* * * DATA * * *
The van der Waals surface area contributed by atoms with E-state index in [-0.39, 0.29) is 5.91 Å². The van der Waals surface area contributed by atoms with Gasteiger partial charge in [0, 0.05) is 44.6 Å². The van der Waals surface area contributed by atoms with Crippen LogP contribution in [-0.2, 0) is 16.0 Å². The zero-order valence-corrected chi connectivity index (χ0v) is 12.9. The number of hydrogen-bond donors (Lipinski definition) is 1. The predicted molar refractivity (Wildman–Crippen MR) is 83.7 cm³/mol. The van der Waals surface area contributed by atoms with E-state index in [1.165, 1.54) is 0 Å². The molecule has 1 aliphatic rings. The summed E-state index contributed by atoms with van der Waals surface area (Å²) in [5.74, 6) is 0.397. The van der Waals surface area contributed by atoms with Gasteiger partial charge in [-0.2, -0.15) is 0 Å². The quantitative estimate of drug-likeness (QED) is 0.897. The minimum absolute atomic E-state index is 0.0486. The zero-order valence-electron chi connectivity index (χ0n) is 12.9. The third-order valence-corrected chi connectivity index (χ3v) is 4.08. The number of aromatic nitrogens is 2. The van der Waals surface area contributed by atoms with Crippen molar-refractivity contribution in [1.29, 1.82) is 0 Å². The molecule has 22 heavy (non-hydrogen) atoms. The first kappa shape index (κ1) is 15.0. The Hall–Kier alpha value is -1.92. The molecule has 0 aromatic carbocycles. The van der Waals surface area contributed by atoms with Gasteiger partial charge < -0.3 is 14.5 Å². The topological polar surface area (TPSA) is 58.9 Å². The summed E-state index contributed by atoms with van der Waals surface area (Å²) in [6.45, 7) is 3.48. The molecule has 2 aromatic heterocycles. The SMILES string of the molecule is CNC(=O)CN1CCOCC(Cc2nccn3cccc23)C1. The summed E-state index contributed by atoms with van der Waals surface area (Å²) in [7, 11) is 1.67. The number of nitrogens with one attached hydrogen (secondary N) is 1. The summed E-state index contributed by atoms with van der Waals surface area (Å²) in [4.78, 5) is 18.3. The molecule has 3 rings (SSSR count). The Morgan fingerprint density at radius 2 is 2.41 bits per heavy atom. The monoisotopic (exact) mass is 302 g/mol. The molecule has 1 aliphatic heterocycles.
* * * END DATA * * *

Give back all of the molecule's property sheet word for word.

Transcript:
The van der Waals surface area contributed by atoms with E-state index in [-0.39, 0.29) is 5.91 Å². The van der Waals surface area contributed by atoms with Gasteiger partial charge in [0, 0.05) is 44.6 Å². The van der Waals surface area contributed by atoms with Crippen LogP contribution in [-0.2, 0) is 16.0 Å². The zero-order valence-corrected chi connectivity index (χ0v) is 12.9. The number of hydrogen-bond donors (Lipinski definition) is 1. The predicted molar refractivity (Wildman–Crippen MR) is 83.7 cm³/mol. The van der Waals surface area contributed by atoms with E-state index in [1.165, 1.54) is 0 Å². The molecule has 1 aliphatic rings. The summed E-state index contributed by atoms with van der Waals surface area (Å²) in [5.74, 6) is 0.397. The van der Waals surface area contributed by atoms with Gasteiger partial charge in [-0.2, -0.15) is 0 Å². The quantitative estimate of drug-likeness (QED) is 0.897. The minimum absolute atomic E-state index is 0.0486. The zero-order valence-electron chi connectivity index (χ0n) is 12.9. The third-order valence-corrected chi connectivity index (χ3v) is 4.08. The number of aromatic nitrogens is 2. The van der Waals surface area contributed by atoms with Crippen molar-refractivity contribution in [1.29, 1.82) is 0 Å². The molecule has 22 heavy (non-hydrogen) atoms. The first kappa shape index (κ1) is 15.0. The Hall–Kier alpha value is -1.92. The molecule has 0 aromatic carbocycles. The van der Waals surface area contributed by atoms with Gasteiger partial charge < -0.3 is 14.5 Å². The topological polar surface area (TPSA) is 58.9 Å². The summed E-state index contributed by atoms with van der Waals surface area (Å²) in [6.45, 7) is 3.48. The molecule has 2 aromatic heterocycles. The SMILES string of the molecule is CNC(=O)CN1CCOCC(Cc2nccn3cccc23)C1. The summed E-state index contributed by atoms with van der Waals surface area (Å²) in [7, 11) is 1.67. The number of nitrogens with one attached hydrogen (secondary N) is 1. The summed E-state index contributed by atoms with van der Waals surface area (Å²) in [4.78, 5) is 18.3. The molecule has 3 rings (SSSR count). The Morgan fingerprint density at radius 2 is 2.41 bits per heavy atom. The monoisotopic (exact) mass is 302 g/mol. The molecule has 1 aliphatic heterocycles.